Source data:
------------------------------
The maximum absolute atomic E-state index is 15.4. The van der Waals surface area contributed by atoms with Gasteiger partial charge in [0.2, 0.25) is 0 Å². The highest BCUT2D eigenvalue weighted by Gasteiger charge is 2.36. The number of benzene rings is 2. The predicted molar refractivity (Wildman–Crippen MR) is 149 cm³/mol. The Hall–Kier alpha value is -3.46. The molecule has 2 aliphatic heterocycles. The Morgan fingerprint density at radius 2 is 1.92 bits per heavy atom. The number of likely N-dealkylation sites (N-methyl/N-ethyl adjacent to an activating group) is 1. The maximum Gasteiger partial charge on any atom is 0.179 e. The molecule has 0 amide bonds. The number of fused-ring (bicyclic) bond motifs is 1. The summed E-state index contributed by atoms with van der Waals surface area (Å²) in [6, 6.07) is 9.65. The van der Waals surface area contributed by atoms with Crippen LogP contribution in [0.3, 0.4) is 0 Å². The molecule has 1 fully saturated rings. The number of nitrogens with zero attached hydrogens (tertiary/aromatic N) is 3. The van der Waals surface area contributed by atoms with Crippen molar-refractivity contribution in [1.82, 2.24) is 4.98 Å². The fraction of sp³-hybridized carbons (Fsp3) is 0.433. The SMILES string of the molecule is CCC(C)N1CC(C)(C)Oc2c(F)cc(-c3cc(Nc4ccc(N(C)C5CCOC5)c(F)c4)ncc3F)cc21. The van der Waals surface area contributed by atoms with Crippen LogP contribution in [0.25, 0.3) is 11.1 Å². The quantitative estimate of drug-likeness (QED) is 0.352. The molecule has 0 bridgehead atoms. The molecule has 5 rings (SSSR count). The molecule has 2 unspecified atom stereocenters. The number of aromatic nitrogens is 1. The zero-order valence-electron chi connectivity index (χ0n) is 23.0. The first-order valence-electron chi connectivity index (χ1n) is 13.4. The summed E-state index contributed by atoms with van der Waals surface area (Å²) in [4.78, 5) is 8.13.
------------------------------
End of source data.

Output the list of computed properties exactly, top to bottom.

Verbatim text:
The maximum absolute atomic E-state index is 15.4. The van der Waals surface area contributed by atoms with Gasteiger partial charge in [0.2, 0.25) is 0 Å². The highest BCUT2D eigenvalue weighted by Gasteiger charge is 2.36. The number of benzene rings is 2. The predicted molar refractivity (Wildman–Crippen MR) is 149 cm³/mol. The Hall–Kier alpha value is -3.46. The molecule has 2 aliphatic heterocycles. The Morgan fingerprint density at radius 2 is 1.92 bits per heavy atom. The number of likely N-dealkylation sites (N-methyl/N-ethyl adjacent to an activating group) is 1. The maximum Gasteiger partial charge on any atom is 0.179 e. The molecule has 0 amide bonds. The number of fused-ring (bicyclic) bond motifs is 1. The summed E-state index contributed by atoms with van der Waals surface area (Å²) in [6, 6.07) is 9.65. The van der Waals surface area contributed by atoms with Crippen LogP contribution in [0.3, 0.4) is 0 Å². The molecule has 1 fully saturated rings. The number of nitrogens with zero attached hydrogens (tertiary/aromatic N) is 3. The van der Waals surface area contributed by atoms with Crippen molar-refractivity contribution in [1.82, 2.24) is 4.98 Å². The fraction of sp³-hybridized carbons (Fsp3) is 0.433. The SMILES string of the molecule is CCC(C)N1CC(C)(C)Oc2c(F)cc(-c3cc(Nc4ccc(N(C)C5CCOC5)c(F)c4)ncc3F)cc21. The van der Waals surface area contributed by atoms with Crippen LogP contribution in [0.25, 0.3) is 11.1 Å². The quantitative estimate of drug-likeness (QED) is 0.352. The molecule has 0 bridgehead atoms. The molecule has 5 rings (SSSR count). The molecule has 2 unspecified atom stereocenters. The number of aromatic nitrogens is 1. The zero-order valence-electron chi connectivity index (χ0n) is 23.0. The first-order valence-electron chi connectivity index (χ1n) is 13.4. The summed E-state index contributed by atoms with van der Waals surface area (Å²) in [4.78, 5) is 8.13.